I’m continuing to try and provide little updates regarding what we are seeing in terms of COVID-19 data. My aim in these posts is particularly to help church leaders have visibility of the type of information that will be informing the Government’s decision making on whether to re-open fully on the 19th July.
This week, the Prime Minister and Health Secretary set out what form that final step to re-opening will take but as in line with past road map stages, the decision about whether to go ahead with stage 4 will be taken one week in advance of the date. So, this coming Monday, we will hear for definite about what is happening.
You will remember that in previous posts I’ve said that we need to be looking at two sets of data together. The number of cases need to be seen in conjunction with the number of hospitalisations. The Government’s primary concern is whether the NHS will be able to cope with any increased demand that comes as cases grow. Currently the % of hospitalisations to cases is around about 2.5-3% and that has been consistent for some time having dropped from a peak of about 8-9% initially to 4-5% (see the graph below).
That’s why we need to know how quickly cases are rising. Over the past few weeks they were growing at about 60-70% which translated into a doubling rate of once every 10 days. In other words, if cases were at 26000 per day on the 30th June we might expect that to be about 52,000 by the 10th July and 104,000 by the 20th (one day after the so called Freedom Day). This means we would be looking at 2,500 -3,000 hospital admissions by early August. Whilst that is just below the previous peaks and it seems that the NHS have calculated that they could just about cope, it wouldn’t leave them with much head room.
So, what has happened with cases over the past week? Well, to give you a feel for things, I’ve included 3 charts below. These show the week on week growth rate for each day of data so far this week.
The good news is that it does look like growth has slowed significantly. Remember that this means that case numbers are still growing and rapidly but not quite so fast. Instead of a ten day doubling time, we are looking at a twelve day doubling time. Those two days don’t seem a lot but they do make a difference and the hope is that we are beginning to see a genuine slow down as cases move towards their peak (there have been false dawns before so we need to watch carefully).
I believe that this kind of information will be interpreted as a positive indication by the Government to go ahead with the further relaxations. So, we can expect and prepare for things to reopen as planned. However, what this means is that will still be looking at daily hospital admissions over 1,000 and potentially over 100,000 new infections each day at the very point when we re-open our churches on the 25th July. I hope that the slowdown we are seeing means that cases are peaking but we cannot guarantee it and even still this means we probably will still be seeing cases increasing in the week leading up to the 25th.
This matters to us from two perspectives. First of all, we need to be alert to the nervousness that many people will still have about a return to church. Whilst the Government is asking the question “will hospitals cope?” Our members and seekers in the community are asking different questions including “could I catch COVID at church?” “Might I pass it on to my vulnerable neighbour?” and “will I see loved ones end up in hospital?” So, they will be looking at the increased figures with some worry. There are also concerns about the risk of Long COVID too. So, we need to organise for the 25th July with the worried in mind.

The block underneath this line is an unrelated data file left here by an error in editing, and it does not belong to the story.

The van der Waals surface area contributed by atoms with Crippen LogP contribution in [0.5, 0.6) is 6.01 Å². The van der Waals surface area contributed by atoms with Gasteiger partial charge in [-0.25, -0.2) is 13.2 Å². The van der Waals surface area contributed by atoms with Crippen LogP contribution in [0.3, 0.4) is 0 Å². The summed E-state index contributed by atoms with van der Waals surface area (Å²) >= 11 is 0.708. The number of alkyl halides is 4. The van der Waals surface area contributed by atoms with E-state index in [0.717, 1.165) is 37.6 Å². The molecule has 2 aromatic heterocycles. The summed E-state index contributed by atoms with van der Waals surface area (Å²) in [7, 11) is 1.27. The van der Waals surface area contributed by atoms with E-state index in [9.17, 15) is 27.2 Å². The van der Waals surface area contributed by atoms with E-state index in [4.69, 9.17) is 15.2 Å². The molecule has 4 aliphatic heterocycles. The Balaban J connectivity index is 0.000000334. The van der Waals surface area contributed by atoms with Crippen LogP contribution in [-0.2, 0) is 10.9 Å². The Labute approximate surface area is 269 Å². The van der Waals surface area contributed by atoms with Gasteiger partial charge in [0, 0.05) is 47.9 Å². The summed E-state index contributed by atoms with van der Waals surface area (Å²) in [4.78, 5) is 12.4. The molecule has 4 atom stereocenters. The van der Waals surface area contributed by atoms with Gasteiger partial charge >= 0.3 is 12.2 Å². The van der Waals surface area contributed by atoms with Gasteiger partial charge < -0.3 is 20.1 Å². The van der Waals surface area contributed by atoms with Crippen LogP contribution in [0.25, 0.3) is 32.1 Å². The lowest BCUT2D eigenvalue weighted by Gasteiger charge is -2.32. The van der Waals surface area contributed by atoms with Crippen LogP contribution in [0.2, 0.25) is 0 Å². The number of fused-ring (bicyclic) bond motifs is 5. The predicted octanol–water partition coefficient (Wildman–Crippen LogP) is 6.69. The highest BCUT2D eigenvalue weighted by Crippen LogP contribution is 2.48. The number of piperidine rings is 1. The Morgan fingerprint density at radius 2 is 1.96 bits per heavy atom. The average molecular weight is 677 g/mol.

Secondly, whilst the Government’s announcement this week was seen as ripping up all the Non Pharmaceutical Interventions (masks, singing bans, social distancing), that isn’t quite the case. All of those measures still have a part to play. The difference is that there won’t be specific regulations to enforce them. So, if you manage to get 100 people to cram into your building on the 25th July without face masks and start singing, then you won’t have the police turning up. However, what you might find is that if there is an outbreak at your church then your insurers and the Health and Safety Law people might have some questions to ask.
This means that the onus is on us to get our risk assessments right. The impact of a localised but severe Coronavirus outbreak in your congregation could be costly in a number of ways. First of all, it may lead to some people needing hospital treatment and that could lead to loss of life. Secondly, there may be legal and financial implications for your trustees. Thirdly it will affect your relationship with your congregation and the local community with a potentially harmful affect on your ability to pastorally care for the flock and witness to the neighbourhood.
So, what I’m saying is get your risk assessments right. Don’t treat them as just a bit of red tape. Treat them as a means by which you care for the church family pastorally, love your neighbours and honour Christ.
This means that I still recommend that churches proceed with caution. You may also find it helpful to consult members, the wider community and your local Public Health Director. So, some things to consider.
- What is the maximum capacity of your building at which people can attend for worship whilst having enough space to feel safe?
- What will be your policy on facemasks?
- How will you judge when and where it is safe to sing? I would not assume that this will automatically be possible in every church context on the 25th July and I expect that there will be government guidance on this.
 Welsh guidance on signing permits it once risk assessments have looked at how to mitigate against disease transmission. For example this might mean singing quietly whilst wearing masks and only doing so when case prevalence is much lower than is currently the case in much of England.